•  To recap, serious symptoms of altitude sickness include:

•  A severe, enduring headache, which is not cured by ordinary painkillers

•  Marked nausea and repeated vomiting

•  Irritating dizziness or actual difficulty with balance and direction

•  Visual disturbances with flickering vision and problems judging distance

• Pressure in the chest, rapid breathing and pulse rate, crackles in breathing and shortness of breath

• Swelling beneath the skin (edema), typically around the eyes

• Swollen ankles and hands

• Confusion

• Convulsions

 

In the presence of these symptoms, medical attention must be sought immediately in conjunction with descent to the lowest possible height.

Prevention of Altitude Illness:

• What happens to the body in altitude illness? Fluid accumulates in between cells in the brain and/or the lungs. Symptoms can be mild or severe. Mild symptoms of acute mountain sickness or AMS are headache, loss of appetite, nausea, fatigue, lack of sleep and dizziness. These symptoms can resolve once someone is acclimatized e.g. by spending one or two extra nights at the same altitude or symptoms may worsen needing someone to descend to lower altitudes.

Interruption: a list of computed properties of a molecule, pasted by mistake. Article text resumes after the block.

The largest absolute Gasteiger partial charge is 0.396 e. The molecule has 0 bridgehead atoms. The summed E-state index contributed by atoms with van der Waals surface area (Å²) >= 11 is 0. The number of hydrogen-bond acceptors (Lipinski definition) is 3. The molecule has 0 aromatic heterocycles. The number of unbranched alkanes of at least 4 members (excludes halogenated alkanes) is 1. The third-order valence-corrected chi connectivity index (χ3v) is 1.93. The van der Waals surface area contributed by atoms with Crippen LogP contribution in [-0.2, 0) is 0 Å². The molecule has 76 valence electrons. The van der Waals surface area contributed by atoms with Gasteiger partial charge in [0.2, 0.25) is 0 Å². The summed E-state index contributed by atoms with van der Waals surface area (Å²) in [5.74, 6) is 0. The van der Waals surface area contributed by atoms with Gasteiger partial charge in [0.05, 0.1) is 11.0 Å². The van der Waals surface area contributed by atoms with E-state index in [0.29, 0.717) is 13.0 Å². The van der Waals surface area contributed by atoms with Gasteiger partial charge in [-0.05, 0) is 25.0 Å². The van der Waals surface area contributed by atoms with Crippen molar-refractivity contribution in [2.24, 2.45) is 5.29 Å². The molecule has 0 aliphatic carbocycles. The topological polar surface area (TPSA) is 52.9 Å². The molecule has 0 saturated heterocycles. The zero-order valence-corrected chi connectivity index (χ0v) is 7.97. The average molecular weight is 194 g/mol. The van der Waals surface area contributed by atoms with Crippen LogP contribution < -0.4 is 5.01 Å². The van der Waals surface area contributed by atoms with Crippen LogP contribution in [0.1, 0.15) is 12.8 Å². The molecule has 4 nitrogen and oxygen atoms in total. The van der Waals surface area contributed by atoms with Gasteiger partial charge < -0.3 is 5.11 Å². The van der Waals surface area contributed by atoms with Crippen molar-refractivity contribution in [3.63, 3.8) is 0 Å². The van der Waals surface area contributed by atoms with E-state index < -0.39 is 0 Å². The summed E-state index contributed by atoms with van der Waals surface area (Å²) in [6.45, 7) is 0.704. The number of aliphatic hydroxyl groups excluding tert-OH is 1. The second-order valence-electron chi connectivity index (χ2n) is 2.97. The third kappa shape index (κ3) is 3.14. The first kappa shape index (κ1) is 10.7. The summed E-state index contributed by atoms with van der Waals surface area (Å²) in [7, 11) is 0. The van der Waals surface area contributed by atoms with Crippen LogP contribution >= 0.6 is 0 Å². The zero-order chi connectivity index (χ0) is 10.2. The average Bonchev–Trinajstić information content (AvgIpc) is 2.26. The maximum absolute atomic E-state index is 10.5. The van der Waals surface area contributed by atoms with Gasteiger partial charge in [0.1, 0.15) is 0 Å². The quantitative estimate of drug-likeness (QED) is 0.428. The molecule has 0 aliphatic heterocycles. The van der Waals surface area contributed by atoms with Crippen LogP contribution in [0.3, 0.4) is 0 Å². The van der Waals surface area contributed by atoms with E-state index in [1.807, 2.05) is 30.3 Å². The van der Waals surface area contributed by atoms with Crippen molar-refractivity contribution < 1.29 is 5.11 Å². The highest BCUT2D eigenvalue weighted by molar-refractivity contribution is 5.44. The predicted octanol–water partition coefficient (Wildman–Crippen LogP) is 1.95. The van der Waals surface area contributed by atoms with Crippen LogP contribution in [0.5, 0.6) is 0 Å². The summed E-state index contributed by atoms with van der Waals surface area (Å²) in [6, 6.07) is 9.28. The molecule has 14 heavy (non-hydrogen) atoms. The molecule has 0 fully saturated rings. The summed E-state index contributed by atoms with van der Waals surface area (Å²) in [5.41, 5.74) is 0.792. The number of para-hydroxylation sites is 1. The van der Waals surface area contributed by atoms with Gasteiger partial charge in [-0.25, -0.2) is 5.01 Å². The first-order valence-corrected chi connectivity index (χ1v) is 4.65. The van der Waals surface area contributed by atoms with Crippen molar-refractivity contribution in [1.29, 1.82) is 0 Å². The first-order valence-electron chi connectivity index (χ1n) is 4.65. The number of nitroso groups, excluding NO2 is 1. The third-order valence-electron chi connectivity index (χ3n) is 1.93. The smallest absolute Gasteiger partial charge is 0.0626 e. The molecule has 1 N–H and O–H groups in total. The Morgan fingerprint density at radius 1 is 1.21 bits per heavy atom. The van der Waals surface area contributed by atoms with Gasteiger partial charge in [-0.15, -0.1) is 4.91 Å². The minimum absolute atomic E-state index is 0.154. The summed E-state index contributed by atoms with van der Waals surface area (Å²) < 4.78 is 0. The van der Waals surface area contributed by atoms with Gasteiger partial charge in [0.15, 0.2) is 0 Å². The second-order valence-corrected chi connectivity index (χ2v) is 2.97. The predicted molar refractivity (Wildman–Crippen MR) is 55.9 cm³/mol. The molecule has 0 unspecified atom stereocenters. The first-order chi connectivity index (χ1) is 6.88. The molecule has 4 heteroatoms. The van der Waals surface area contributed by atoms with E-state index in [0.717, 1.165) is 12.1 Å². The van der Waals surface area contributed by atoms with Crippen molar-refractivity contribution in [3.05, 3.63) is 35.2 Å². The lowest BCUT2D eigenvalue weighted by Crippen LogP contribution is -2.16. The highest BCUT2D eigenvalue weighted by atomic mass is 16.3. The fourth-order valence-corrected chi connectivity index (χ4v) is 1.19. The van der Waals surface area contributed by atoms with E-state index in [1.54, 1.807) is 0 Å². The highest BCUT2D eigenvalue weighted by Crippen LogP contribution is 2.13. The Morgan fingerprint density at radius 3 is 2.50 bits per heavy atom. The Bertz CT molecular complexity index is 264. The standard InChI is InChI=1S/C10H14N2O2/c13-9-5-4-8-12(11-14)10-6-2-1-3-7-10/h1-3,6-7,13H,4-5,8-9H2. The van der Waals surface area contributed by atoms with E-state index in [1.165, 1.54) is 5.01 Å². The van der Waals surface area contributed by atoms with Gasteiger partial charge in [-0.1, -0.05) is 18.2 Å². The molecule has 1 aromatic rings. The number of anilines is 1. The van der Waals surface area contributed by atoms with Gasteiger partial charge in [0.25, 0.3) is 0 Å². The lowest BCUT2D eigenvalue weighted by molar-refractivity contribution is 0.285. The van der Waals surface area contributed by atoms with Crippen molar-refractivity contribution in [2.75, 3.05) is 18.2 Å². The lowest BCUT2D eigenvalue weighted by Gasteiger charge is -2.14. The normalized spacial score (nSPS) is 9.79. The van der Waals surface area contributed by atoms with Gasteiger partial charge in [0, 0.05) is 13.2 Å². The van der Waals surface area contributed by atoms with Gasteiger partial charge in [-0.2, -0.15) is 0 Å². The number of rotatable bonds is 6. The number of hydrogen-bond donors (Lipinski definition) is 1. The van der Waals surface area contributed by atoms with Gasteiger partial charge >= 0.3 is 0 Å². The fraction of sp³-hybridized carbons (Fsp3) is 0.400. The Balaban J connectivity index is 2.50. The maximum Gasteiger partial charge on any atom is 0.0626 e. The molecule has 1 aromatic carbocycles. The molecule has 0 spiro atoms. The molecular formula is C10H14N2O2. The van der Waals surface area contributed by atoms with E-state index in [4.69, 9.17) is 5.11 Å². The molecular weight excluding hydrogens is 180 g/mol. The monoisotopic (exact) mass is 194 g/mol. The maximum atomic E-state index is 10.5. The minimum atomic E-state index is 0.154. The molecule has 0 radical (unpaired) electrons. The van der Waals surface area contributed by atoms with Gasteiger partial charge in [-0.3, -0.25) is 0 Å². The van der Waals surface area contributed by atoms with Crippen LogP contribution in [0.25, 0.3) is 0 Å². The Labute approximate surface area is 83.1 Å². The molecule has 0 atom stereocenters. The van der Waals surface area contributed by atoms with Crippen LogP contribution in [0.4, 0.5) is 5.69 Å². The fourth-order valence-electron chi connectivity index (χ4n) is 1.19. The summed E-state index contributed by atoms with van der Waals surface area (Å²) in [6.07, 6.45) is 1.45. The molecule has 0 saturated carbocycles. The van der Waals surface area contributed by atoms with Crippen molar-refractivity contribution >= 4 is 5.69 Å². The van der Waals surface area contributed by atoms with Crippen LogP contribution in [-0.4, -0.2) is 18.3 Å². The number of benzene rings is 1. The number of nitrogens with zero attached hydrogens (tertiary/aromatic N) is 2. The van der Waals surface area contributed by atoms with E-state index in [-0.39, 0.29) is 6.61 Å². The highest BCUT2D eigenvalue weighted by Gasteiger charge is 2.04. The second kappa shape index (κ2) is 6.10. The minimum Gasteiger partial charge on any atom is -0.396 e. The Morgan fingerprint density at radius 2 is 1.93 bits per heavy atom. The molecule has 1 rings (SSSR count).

• When mild symptoms develop, it is a signal that you must stay at that altitude until symptoms have gone away. Usually within one or two days you will feel well and can continue your trek. If you are resting at the same altitude and your symptoms are becoming worse, then it is necessary to descend. Worsening symptoms of AMS including increasing tiredness, severe headache, vomiting, and loss of coordination. These are signs of High Altitude Cerebral Edema (or HACE). HACE can lead to unconsciousness and death within 12 hours if progressive symptoms are ignored. Increasing shortness of breath, cough, and tiredness are signs of High Altitude Pulmonary Edema or HAPE. HAPE can also be rapidly fatal if ignored.

 

• Respiratory depression (the slowing down of breathing) can be caused by various medications, and may be a problem at altitude. The following medications can do this, and should never be used by someone who has symptoms of altitude illness (these may be safe in non-ill persons, although this remains controversial):

• Alcohol

• Sleeping pills (acetazolamide is the sleeping tablet of choice at altitude)

• Narcotic pain medications in more than modest doses

• Drink plenty of liquids (at least three litres a day)

• Avoid getting cold.